Letters of Guardianship are evidence of the authority of the guardian to act on behalf of the ward. Letters expire sixteen months after the date of issue. The guardian may renew Letters of Guardianship of the person after he or she files an annual report of the person and the court approves that report. The guardian of the estate may renew letters after the court receives and approves the guardian’s annual accounting. The court may also require that the next year’s bond premium be paid in advance.


Because guardianship takes away a person’s rights, the Texas courts will look for a less restrictive alternative before granting a guardianship. Less restrictive alternatives include the following:


Volunteer money management programs offer a less restrictive alternative to guardianships for low-income elderly and adults with disabilities who are incapable of managing their checking accounts themselves and have no one else available or appropriate to assist them.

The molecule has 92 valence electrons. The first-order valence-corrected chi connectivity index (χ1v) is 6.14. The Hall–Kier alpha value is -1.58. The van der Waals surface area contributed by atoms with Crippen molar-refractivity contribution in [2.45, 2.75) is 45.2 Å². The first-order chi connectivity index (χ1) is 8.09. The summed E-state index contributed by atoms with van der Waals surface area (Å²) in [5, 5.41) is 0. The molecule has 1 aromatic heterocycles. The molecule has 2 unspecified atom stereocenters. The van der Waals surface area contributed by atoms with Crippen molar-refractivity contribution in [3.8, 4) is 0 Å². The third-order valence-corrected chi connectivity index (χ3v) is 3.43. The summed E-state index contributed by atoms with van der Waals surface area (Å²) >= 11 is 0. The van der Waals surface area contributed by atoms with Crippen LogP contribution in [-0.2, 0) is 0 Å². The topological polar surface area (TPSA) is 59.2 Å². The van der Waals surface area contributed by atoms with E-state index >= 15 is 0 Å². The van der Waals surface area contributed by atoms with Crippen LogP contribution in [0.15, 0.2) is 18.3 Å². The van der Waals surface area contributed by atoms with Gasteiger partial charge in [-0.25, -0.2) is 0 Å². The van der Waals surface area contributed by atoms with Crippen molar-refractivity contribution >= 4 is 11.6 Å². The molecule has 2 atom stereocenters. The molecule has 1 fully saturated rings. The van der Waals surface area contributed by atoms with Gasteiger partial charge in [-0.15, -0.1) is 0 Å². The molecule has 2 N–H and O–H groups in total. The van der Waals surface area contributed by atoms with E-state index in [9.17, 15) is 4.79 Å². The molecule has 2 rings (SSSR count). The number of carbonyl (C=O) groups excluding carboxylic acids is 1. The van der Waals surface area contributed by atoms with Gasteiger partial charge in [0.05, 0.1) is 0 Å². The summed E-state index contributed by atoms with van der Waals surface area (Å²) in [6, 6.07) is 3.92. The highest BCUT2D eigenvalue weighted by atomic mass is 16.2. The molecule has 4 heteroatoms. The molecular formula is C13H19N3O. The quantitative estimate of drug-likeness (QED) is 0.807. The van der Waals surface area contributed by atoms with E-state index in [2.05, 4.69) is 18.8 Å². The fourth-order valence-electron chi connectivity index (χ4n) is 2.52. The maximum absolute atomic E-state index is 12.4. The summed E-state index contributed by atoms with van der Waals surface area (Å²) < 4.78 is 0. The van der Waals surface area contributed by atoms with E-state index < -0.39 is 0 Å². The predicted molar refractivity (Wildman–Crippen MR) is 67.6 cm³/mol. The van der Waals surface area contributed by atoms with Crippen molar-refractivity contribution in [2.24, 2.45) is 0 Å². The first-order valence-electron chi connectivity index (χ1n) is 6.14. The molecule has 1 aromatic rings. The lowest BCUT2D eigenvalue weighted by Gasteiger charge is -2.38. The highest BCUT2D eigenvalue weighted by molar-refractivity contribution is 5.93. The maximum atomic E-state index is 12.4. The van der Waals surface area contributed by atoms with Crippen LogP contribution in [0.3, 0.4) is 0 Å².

The Purpose of these programs is: to promote and prolong independent living for individuals who are at risk of losing their independence due to an inability to manage a checking account, andto prevent financial abuse, neglect and exploitation of those individuals.

This is accomplished through the use of volunteers who serve as: Bill Payers: provide budget set-up, checkbook balancing, bill paying assistance each month; or Representative Payees: provide budget set-up, checkbook balancing, bill paying assistance each month, have signature authority for government benefits and are designated by one of the following federal agencies to manage a client’s government benefits:

a. Social Security Administration,
b. Veterans Administration,
c. Railroad Retirement,
d. Office of Personnel Management.

The following safeguards are built into most volunteer money management programs in an effort to protect clients:

Insurance coverage for client’s funds, volunteers and agencies;

Criminal background checks on all volunteers and staff;

Monitoring of bank accounts

Monitoring of local programs

Technical assistance to local programs, and

Volunteer supervision and support.